GRIP-Health Aims and Vision
The GRIP-Health study aims to improve the practice of evidence-informed health policymaking through the application of political and institutional analysis.
We explore how, why, and when national ministries of health use research evidence in the process of policymaking, and especially which political and institutional factors influence the utilisation of relevant scientific evidence.
By better understanding these factors, GRIP-Health aims to create a more politically informed response to the use of evidence in health policy within national governments and associated bodies.
We believe that the best way to achieve long term sustainable change in evidence use is to build the capacity of ministries of health to establish institutional practices that can ensure improved evidence utilisation within the realities of local political contexts.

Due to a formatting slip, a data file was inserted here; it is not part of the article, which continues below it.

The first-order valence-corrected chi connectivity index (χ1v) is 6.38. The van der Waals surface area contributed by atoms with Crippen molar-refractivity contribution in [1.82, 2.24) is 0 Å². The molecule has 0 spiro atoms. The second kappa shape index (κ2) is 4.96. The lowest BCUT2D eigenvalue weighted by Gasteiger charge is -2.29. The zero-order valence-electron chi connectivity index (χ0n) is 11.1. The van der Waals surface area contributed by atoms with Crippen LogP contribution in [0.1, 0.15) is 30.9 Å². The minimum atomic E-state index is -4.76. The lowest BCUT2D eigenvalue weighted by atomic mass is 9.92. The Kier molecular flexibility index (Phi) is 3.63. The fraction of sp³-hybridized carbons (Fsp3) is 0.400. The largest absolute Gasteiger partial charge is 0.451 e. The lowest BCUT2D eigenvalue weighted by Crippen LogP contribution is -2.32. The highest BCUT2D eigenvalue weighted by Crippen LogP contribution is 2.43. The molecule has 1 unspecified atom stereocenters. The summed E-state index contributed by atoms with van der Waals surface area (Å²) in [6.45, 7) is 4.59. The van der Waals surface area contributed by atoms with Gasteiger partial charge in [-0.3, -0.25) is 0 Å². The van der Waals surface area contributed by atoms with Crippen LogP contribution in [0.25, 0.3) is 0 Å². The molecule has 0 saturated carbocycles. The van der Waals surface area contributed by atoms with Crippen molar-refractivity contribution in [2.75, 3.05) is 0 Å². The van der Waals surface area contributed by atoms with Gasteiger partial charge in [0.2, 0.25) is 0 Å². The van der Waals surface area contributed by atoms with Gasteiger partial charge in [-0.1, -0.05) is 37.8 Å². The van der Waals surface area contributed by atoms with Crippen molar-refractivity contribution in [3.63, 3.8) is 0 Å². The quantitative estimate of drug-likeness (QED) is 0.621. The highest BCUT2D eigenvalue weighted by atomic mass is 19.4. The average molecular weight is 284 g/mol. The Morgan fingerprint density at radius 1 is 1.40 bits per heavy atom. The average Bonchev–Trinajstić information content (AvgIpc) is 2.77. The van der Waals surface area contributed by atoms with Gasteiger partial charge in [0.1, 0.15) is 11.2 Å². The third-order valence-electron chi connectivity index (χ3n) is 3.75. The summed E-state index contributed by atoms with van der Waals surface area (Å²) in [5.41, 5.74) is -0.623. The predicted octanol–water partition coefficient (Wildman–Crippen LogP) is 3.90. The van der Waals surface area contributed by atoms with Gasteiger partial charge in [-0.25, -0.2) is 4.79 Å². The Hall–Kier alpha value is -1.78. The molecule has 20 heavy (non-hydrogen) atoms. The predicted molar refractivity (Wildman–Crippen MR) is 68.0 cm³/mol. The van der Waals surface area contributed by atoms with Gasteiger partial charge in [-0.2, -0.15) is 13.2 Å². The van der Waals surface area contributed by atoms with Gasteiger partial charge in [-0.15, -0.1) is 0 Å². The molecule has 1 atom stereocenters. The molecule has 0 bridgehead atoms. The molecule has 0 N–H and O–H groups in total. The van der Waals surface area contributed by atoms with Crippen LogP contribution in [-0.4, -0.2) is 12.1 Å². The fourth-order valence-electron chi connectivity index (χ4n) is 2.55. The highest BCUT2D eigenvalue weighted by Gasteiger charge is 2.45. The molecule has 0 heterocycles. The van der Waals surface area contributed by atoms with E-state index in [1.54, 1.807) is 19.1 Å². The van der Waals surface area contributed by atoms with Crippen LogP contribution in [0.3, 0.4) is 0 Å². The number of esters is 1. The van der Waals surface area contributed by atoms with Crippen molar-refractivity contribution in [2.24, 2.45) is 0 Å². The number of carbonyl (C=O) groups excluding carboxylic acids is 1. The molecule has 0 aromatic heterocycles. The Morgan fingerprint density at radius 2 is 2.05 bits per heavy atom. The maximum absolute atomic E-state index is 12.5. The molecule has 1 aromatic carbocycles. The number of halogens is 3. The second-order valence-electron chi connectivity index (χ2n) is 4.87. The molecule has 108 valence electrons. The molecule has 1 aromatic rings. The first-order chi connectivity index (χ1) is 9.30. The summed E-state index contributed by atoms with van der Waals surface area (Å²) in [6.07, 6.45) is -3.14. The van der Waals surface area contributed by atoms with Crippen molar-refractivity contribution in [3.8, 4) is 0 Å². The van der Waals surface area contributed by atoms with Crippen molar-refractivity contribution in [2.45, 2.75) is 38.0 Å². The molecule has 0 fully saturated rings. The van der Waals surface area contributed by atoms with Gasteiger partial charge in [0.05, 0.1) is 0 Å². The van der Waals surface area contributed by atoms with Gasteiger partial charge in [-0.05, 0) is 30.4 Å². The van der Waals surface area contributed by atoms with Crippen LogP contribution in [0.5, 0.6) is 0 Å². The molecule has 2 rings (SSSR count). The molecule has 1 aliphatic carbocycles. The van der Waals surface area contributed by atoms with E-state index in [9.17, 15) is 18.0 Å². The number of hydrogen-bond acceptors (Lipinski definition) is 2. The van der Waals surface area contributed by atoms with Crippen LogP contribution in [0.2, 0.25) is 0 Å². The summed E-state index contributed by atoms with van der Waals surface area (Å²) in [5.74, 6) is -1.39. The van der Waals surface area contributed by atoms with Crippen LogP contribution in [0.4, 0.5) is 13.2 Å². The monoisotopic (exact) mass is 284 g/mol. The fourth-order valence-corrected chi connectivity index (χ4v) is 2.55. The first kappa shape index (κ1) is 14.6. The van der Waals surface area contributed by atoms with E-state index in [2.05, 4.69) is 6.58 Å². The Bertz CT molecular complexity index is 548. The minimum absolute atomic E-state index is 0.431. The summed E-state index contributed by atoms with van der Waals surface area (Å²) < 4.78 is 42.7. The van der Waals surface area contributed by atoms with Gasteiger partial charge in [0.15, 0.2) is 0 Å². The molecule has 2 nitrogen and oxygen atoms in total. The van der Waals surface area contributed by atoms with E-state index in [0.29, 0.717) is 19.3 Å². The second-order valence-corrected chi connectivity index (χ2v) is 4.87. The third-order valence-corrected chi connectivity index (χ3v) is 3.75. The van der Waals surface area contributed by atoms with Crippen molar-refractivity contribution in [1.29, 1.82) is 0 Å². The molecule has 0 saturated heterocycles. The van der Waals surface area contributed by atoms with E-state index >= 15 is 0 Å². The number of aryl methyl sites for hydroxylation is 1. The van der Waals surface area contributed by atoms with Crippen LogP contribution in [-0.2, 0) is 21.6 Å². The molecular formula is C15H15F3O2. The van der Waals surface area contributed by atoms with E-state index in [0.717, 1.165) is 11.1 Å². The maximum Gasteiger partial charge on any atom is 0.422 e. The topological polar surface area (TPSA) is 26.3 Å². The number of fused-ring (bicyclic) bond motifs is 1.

GRIP-Health is based on the idea that addressing this challenge requires improved understanding of the political nature of policymaking. Indeed, ‘getting research into policy and practice’ (GRIP) hinges on two main factors:
- The nature of political contestation of the health topic: Some health policies have financial implications for powerful players (e.g. tobacco or pharmaceutical companies); others are highly moralised (e.g. sexual health); while others may affect minority or marginalised populations with little political power.
- The institutional structures supporting evidence utilisation: This can include formal advisory bodies (e.g. NICE, in the UK), but also the established rules or procedures governing the use of evidence in policy processes. This so-called ‘evidence advisory system’ provides the mechanisms through which governments and Ministries of Health function in their identification and use of evidence.